A compelling study of the sea change brought about in politics, society, and gender roles during World Wars I and II by campaigns to recruit Women’s Land Armies in Great Britain and the United States to cultivate victory gardens. Cecilia Gowdy-Wygant compares and contrasts the outcomes of war in both nations as seen through women’s ties to labor, agriculture, the home, and the environment. She sheds new light on the cultural legacies left by the Women’s Land Armies and their major role in shaping national and personal identities.
As people crowded into British cities in the nineteenth century, industrial and biological waste byproducts, and then epidemic followed them. Britons died by the thousands in recurring plagues. Figures like Edwin Chadwick and John Snow pleaded for measures that could save lives and preserve the social fabric. In London: Water and the Making of the Modern City, John Broich follows the politically charged and arduous task of bringing a municipal water supply to one of the world’s most complex urban environments.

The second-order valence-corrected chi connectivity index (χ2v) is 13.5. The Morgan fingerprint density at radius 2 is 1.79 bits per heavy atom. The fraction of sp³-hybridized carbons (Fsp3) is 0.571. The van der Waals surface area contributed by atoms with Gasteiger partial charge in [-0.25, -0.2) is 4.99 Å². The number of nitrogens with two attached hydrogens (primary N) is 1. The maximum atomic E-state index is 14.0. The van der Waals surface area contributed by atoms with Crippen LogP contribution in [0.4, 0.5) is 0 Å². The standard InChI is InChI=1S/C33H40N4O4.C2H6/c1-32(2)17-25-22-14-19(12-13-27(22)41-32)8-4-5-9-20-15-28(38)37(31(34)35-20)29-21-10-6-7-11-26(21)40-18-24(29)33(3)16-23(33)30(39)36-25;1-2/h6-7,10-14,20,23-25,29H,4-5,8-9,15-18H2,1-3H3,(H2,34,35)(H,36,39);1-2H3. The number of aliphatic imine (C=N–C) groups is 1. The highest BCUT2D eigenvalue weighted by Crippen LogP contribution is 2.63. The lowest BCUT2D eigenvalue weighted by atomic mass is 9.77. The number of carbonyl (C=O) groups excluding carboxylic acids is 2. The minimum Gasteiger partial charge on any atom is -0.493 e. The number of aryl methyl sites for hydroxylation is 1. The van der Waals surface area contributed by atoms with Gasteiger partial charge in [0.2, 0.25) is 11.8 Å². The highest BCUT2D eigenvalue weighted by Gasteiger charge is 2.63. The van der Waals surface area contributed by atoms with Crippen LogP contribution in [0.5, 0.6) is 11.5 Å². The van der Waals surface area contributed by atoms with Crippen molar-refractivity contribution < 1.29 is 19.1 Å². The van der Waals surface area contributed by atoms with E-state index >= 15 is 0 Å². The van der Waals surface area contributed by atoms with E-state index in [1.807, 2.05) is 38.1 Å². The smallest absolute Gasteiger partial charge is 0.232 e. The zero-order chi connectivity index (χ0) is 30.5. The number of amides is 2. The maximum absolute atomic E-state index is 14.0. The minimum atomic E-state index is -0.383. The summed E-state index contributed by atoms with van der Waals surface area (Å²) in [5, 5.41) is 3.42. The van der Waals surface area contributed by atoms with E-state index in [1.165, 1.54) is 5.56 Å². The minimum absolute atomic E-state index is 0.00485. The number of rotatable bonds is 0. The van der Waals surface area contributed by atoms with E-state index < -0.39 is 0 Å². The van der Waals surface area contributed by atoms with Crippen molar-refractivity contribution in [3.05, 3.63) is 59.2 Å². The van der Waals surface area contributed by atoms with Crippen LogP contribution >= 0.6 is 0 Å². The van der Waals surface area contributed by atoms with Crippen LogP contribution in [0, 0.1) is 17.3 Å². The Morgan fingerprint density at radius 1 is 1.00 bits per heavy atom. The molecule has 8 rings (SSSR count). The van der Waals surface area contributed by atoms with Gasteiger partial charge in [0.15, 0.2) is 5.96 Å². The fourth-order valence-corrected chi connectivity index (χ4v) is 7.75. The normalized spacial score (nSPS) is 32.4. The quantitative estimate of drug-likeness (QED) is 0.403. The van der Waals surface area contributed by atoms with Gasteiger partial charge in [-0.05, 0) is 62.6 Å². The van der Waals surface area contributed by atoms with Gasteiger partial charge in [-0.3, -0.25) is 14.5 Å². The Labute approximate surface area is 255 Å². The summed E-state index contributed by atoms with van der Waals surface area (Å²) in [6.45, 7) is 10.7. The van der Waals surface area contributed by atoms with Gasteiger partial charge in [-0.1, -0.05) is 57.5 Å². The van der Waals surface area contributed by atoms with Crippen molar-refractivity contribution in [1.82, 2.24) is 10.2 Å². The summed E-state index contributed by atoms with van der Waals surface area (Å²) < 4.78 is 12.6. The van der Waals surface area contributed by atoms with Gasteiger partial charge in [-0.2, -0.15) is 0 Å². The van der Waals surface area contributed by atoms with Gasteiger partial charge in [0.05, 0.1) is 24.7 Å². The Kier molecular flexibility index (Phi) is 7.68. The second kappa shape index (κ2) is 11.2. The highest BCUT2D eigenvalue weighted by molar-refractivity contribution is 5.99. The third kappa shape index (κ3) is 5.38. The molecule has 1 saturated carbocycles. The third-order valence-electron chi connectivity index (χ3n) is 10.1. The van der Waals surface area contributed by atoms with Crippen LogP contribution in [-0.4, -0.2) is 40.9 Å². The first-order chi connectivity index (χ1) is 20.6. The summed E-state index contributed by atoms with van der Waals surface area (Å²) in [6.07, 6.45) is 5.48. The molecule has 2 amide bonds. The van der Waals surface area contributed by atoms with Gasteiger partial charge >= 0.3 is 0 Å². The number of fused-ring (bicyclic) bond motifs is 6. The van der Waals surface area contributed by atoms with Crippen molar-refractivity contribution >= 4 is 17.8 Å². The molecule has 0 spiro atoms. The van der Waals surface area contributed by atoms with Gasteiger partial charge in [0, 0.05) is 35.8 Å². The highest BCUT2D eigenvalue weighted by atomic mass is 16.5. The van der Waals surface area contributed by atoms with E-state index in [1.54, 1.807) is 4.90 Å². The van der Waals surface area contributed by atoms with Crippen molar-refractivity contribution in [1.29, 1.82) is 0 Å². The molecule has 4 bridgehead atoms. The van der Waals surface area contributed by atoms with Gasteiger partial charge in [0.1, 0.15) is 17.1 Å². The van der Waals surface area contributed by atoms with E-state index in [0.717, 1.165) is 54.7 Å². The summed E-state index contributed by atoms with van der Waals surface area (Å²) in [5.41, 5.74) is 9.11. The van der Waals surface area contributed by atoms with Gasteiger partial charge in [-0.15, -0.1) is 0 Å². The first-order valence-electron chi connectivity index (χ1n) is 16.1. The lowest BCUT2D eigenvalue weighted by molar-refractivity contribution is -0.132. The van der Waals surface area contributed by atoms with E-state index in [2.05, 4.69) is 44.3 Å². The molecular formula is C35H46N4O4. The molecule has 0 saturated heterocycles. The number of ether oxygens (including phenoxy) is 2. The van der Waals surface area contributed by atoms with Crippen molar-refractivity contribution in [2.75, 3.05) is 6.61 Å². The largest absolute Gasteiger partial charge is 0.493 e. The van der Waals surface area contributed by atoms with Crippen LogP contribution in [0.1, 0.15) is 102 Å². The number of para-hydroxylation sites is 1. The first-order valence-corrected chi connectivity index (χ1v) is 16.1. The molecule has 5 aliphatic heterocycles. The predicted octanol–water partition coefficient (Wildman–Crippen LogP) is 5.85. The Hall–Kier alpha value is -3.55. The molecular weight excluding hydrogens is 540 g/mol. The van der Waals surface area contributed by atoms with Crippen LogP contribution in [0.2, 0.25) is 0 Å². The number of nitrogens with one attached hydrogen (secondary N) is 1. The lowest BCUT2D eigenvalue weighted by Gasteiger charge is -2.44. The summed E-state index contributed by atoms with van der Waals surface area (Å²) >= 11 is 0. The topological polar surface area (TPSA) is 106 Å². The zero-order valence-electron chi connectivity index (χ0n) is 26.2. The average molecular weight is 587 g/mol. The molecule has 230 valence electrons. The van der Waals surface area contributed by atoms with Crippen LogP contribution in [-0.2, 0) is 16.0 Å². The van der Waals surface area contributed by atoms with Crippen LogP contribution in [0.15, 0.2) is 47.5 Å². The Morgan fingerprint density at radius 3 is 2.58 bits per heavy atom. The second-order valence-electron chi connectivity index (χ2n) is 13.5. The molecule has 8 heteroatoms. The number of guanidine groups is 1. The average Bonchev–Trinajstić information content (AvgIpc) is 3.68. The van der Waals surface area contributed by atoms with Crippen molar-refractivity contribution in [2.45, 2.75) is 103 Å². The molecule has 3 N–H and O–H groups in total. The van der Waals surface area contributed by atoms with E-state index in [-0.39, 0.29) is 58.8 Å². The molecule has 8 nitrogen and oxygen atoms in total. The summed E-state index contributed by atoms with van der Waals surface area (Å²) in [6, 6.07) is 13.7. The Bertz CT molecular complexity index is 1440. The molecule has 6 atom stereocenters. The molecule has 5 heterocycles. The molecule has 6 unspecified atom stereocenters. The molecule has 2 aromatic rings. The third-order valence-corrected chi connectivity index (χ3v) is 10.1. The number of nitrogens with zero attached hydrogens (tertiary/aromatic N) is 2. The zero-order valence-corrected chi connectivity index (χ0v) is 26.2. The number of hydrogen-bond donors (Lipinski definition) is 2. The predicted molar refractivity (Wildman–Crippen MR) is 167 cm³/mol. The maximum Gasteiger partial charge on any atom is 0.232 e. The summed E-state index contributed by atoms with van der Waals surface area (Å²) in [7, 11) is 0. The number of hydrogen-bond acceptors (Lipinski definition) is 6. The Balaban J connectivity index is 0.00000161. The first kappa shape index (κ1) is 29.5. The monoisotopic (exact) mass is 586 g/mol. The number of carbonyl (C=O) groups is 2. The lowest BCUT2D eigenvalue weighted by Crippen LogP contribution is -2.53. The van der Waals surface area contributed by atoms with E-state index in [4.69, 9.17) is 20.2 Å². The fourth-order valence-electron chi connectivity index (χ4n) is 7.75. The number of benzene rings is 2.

Mencher spent a year in Great Britain (1965-1966) interviewing leaders of professional medical associations, executives of the health insurance societies, and general practitioners and specialists engaged in private practice. His study of the private medical service twenty years after the passage of the National Health Service Act reviews the changes, problems, and successes of the National Health Service.
An analysis of three monumental documents in British social history, dating from 1834 through 1909, that views changing conceptions of poverty, the organization of welfare institutions, and the role of the state.
This study recreates life in fifteenth-century England, bringing it to our consciousness through the magic of a vivid narrative style.